Cisco Blogs
Share

Data Center High Availability Redefined

- May 23, 2017 - 3 Comments

The recent mega-outage in Amazon Web Services (AWS) knocked off a plethora of websites as well as various applications, security cameras, IoT gears etc. Cloud outages such as these have a huge impact on a global scale. With the rapid adoption of the cloud over the last few years, data centers are expected to be fully functional 24/7, 365 days a year with close to zero downtime.

To ensure minimal downtime, IT spends considerably on resilient network designs, and highly available maintenance technologies. Cisco has come a long way with evolution of software upgrade mechanisms with In Service Software Upgrade (ISSU) and the protocol extensions that facilitate ISSU for the Data Center Network Operating System (NX-OS). Some key features in this area include: separation of data plane and control plane, support for process restart-ability, ability to patch software, and support for non-stop forwarding.

ISSU is a comprehensive and transparent software upgrade capability. ISSU capability extends Cisco’s high availability innovations for minimizing planned downtime for data center networks. The ability to perform ISSU has always been admired and a prime customer ask since many years, so that they can update to newer software versions without having to take the network element offline. This significantly benefits the network administrators and operators with respect to serviceability and high availability of network resources.

Even though ISSU has significant advantages, achieving consistent and predictable behavior in a finite time requires sophisticated orchestration with high precision. The complexity is further amplified with the need to upgrade with zero packet loss in the data plane and minimal control plane downtime to mitigate any network wide disruption.

Cisco NX-OS has made tremendous strides over the years in providing the much needed ISSU support for data center network deployments.  The entire spectrum is covered, starting with various form factors of the modular chassis with dual supervisor cards, to Top of Rack (ToR) switches with single supervisor cards. In the past, with dual supervisor cards, both zero packet loss in data plane and minimal control plane downtime was available. However, ISSU for ToRs only provided zero packet loss in the data plane. Control plane downtime ranged in the order of 50-90 seconds.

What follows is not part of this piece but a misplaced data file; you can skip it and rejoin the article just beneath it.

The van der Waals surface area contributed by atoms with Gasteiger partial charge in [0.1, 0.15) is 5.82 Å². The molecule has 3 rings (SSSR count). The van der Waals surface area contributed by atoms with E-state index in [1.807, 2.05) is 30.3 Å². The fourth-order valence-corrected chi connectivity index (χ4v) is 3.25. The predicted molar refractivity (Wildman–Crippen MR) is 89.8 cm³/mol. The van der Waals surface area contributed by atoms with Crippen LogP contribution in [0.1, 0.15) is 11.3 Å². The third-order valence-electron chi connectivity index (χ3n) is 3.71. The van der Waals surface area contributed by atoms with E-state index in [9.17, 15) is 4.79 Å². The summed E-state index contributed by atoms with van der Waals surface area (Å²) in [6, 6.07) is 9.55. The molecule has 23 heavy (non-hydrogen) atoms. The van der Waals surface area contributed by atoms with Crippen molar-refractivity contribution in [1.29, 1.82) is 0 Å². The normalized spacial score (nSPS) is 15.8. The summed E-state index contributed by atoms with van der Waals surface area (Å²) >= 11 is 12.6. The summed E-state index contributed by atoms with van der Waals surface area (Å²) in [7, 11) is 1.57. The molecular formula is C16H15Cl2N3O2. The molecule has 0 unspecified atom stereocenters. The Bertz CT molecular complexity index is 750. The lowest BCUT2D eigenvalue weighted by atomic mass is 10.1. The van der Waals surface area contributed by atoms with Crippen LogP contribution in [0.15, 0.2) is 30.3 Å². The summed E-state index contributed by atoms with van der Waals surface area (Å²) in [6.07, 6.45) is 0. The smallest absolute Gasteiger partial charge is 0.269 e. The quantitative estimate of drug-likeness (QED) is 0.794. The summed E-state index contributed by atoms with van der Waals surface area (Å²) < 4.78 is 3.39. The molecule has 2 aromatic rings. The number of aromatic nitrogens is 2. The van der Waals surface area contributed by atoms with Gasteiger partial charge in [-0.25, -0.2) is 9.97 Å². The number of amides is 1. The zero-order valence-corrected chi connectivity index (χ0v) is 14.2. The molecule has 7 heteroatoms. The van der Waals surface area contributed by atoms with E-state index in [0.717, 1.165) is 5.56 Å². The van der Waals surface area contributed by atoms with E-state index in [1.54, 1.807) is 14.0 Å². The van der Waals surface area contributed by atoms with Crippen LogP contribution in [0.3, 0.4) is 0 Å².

Starting from the October 2016 release, NX-OS supports minimal control plane downtime, even on ToRs. This has been made possible by using NX-OS with Linux containers. Support for NXOS in containers and using that for ISSU on ToRs is a unique and innovative solution that solves a real customer problem.  Additional benefits of this container-based ISSU on NX-OS include:

  • The entire upgrade process is accomplished with a single command that is consistent across all NX-OS platforms.
  • Control plane downtime is bounded and independent of the configuration and scale.
  • No need to upgrade network elements in a different way depending on their role in the network.
  • Multiple nodes can be upgraded in parallel thereby providing considerable time savings in upgrading the entire network.

Container based ISSU has been shipping on the Nexus 9000 ToR platforms starting from the 7.0(3)I5(1) NX-OS release. The feedback for this feature has been overwhelmingly positive, especially from customers at the recent Customer Advisory Board and Cisco Live Berlin 2017 events. Among others, EBay and BMW have been actively engaged in this endeavour since its inception. See the following short video to get a brief overview of the container-based ISSU functionality on the Nexus 9000 ToR switches.

Tags:

In an effort to keep conversations fresh, Cisco Blogs closes comments after 60 days. Please visit the Cisco Blogs hub page for the latest content.

3 Comments

  1. I am sure this is going to address the keys concerns of our customers that they are facing during their upgrades.. Thank you for sharing the blog!

  2. True innovation solving customer L2 ISSU.

  3. While competition keeps creating FUD about its container OS; Cisco seems to be solving real problems with its container approach.

Share